Monday, October 20, 2008

Pilot of the Soul

I've been working in my new job now for a couple of weeks. It's been exhausting. The commute has only a minor part in this. The toughest part is being the "new kid" in the neighborhood: Becoming acquainted with the staff and the various functionaries is the most challenging part. Learning the local customs, less so. Basically anesthesia is anesthesia. The difference in technique and approach is really one of nuances. What doesn't change is one's attitude and professionalism.


This recent article in the online version of the Jerusalem Post describes the current shortage of anesthesiologists in Israel. But the article also reviews a fascinating book by my former boss and mentor Prof. Gabriel Gurman. The book is unique in that it is bilingual. That is, it was written in Hebrew, translated to English and both versions appear in the same volume. The book is called "Visionaries and Dreamers - The story of the founding fathers of Anesthesiology in Israel". Far from being a dreary history lesson, it is a portrait of the pioneers of the field in this country, who almost always worked in the most difficult of conditions.

Today's Israeli anesthesiologists have a great legacy to follow. Although it is a rather young specialty in medicine, it is also the oldest:

ויפל יהוה אלהים תרדמה על האדם ויישן ויקח אחת מצלעותיו ויסגור בשר תחתננה

"And the Lord God caused a deep sleep to fall upon Adam and he slept; and He took one of his ribs, and closed up the flesh instead thereof (Genesis 2:21)."

One of my colleagues describes anesthesia in the following way: It's a situation where one (the anesthesiologist) is standing with the patient at the edge of an abyss, then pushes the patient over, and then, at the last moment grabs the patient's hand and pulls him back. Although there is some truth to this dramatic notion, I prefer the interpretation of A.B. Yehoshua a prominent Israeli writer in his book "Open Heart". The following is a short review of the book by Lior Granot, Prof. Gurman's co-author in a personal note. She quotes:

"...The most important part of anesthesiology is not abandoning the patient. Think of the patient's soul, not just of his breathing. During surgery, while the surgeon is completely focused on one small part of the patient, the anesthesiologist is the only one thinking of the patient as a whole, not just parts put together. The anesthesiologist is the real internal doctor..."

Granot continues:

This is a quote of what Dr. Nakash, the anesthesiologist in Yehoshua's Open Heart says to Benji, the young resident... Dr. Nakash, a calm man with inner peace, calls the anesthesiologist "the pilot of the soul". He compares anesthetization to a plane taking off and the safe awakening of the patient to landing. "Think of yourself as the pilot of the soul, who has to insure that it glides painlessly through the void of sleep without being jolted or shocked, without falling. But also make sure it doesn't soar too high and slip inadvertently into the next world."

I rather like this spiritual approach. It provides a deeper meaning to what the anesthesiologist does, and reminds us that the crux of the profession is it's humanity.

7 comments:

Jeffrey said...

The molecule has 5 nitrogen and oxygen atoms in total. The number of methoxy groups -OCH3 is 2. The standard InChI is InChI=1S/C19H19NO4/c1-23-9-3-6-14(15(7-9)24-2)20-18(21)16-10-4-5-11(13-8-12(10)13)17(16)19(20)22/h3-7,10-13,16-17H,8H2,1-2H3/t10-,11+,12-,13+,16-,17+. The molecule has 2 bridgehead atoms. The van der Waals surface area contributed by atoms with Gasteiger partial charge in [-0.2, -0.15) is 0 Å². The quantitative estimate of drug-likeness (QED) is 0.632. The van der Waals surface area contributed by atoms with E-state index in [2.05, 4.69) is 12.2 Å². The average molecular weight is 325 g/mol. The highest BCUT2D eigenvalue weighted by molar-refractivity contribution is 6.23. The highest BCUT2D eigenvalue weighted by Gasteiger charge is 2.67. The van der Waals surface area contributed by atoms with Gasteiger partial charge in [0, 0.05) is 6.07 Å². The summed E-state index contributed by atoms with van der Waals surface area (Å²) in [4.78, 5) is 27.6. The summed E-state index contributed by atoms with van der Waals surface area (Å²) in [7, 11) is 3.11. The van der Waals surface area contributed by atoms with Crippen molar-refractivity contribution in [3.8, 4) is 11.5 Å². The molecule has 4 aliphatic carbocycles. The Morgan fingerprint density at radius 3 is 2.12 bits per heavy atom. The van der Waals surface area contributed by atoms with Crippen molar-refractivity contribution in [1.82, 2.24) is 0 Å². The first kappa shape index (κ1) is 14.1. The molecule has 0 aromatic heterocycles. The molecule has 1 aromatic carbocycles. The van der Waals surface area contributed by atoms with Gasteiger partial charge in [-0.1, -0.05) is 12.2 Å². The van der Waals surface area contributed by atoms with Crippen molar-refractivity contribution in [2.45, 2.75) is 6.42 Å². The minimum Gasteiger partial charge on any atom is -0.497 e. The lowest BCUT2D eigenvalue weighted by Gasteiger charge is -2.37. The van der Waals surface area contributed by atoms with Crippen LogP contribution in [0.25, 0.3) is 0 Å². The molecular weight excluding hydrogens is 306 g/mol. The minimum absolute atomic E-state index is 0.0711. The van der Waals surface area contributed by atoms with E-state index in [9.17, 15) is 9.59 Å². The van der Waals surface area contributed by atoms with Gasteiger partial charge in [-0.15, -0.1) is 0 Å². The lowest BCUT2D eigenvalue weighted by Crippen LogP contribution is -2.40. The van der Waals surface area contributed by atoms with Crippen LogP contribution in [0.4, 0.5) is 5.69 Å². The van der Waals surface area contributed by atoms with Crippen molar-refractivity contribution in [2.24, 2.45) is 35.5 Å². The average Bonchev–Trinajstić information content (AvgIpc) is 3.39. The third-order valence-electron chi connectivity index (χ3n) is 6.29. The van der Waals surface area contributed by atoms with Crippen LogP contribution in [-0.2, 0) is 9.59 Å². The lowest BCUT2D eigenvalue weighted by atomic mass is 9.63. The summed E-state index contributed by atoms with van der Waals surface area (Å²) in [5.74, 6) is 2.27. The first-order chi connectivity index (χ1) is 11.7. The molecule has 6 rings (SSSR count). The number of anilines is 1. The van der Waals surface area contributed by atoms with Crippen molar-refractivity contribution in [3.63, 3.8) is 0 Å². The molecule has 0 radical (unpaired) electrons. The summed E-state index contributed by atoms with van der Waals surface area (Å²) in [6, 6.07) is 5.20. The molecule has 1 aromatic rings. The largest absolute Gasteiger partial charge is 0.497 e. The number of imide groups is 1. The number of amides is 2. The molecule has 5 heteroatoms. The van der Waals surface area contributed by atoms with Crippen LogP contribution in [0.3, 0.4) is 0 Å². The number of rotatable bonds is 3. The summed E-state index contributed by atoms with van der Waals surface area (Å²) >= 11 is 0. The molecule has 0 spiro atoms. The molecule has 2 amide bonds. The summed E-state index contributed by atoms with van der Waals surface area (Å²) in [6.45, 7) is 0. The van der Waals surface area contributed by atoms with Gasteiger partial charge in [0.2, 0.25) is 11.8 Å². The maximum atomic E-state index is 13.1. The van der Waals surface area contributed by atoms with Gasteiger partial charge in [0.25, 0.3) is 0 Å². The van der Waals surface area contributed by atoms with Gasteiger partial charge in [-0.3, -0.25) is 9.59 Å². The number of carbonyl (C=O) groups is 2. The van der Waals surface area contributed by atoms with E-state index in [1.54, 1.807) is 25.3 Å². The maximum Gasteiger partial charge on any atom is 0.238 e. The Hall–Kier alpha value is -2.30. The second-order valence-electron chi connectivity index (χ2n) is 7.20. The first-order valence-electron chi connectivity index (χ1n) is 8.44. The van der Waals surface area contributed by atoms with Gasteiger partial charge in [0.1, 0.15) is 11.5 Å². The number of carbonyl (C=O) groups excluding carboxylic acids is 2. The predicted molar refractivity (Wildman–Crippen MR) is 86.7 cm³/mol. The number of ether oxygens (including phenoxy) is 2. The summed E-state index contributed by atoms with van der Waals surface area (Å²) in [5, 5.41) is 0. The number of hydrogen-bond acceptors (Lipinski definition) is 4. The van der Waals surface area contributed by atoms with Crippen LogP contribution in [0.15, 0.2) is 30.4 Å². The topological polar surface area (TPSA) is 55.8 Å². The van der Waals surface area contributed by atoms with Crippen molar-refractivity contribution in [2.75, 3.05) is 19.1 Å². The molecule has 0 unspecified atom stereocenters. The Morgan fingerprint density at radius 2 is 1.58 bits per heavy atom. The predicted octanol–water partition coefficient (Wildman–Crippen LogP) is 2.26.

very true. without the anaesthesist's go ahead, the surgeon can't proceed.

nice insight on the oldest profession. never saw it that way.

A Soldier's Mother said...

My only personal experience with an anesthesiologist was a bad one - and I actually was abandoned. Basically, I donated bone marrow and after administering the dosage, he left the room. It didn't take effect as required and they had no option except to continue with the operation because they had to get the marrow on a plane leaving for NY and had no time to wait. The doctor was FURIOUS. I never did anything about it - figured it would only hurt the chances of others donating. They don't take bone marrow in the same way anymore, so I don't mind telling people now - but it was a terrible thing for the anesthesiologist to have done. I like the description of both pushing you off the cliff and saving you. I guess it's a question of dedication because in many ways it truly is one of the most essential elements of the operation.

rutimizrachi said...

Thank you, again, for providing insights into your profession that a lay reader can comprehend. Also, thank you for keeping your spiritual self at the forefront in your work. May Hashem cause you to be successful. May He help other anesthesiologists to get in touch with their spiritual selves, so that they will "invite G-d to the event."

rickismom said...

interesting. I don't like the pushing out into the abyss description... sounds too scarey....maybe because that sounds harder than landing a plane....(Which, for a private plane, is not that hard...)

Baila said...

I saw the article in the J-m Post and immediately thought of you.

I've had two surgical experiences that included general anesthesia. Both times the anesthesiologists were superb and reassuring. I think it is fairly common when "going under" to worry that perhaps you won't come back.

It was the best sleep I ever had. :)

T. said...

I have often thought of anesthesiology as a spiritual practice but had forgotten that passage in the book of Genesis! Thank you for that, and for this beautiful post.

Dragonfly said...

Awesome post.

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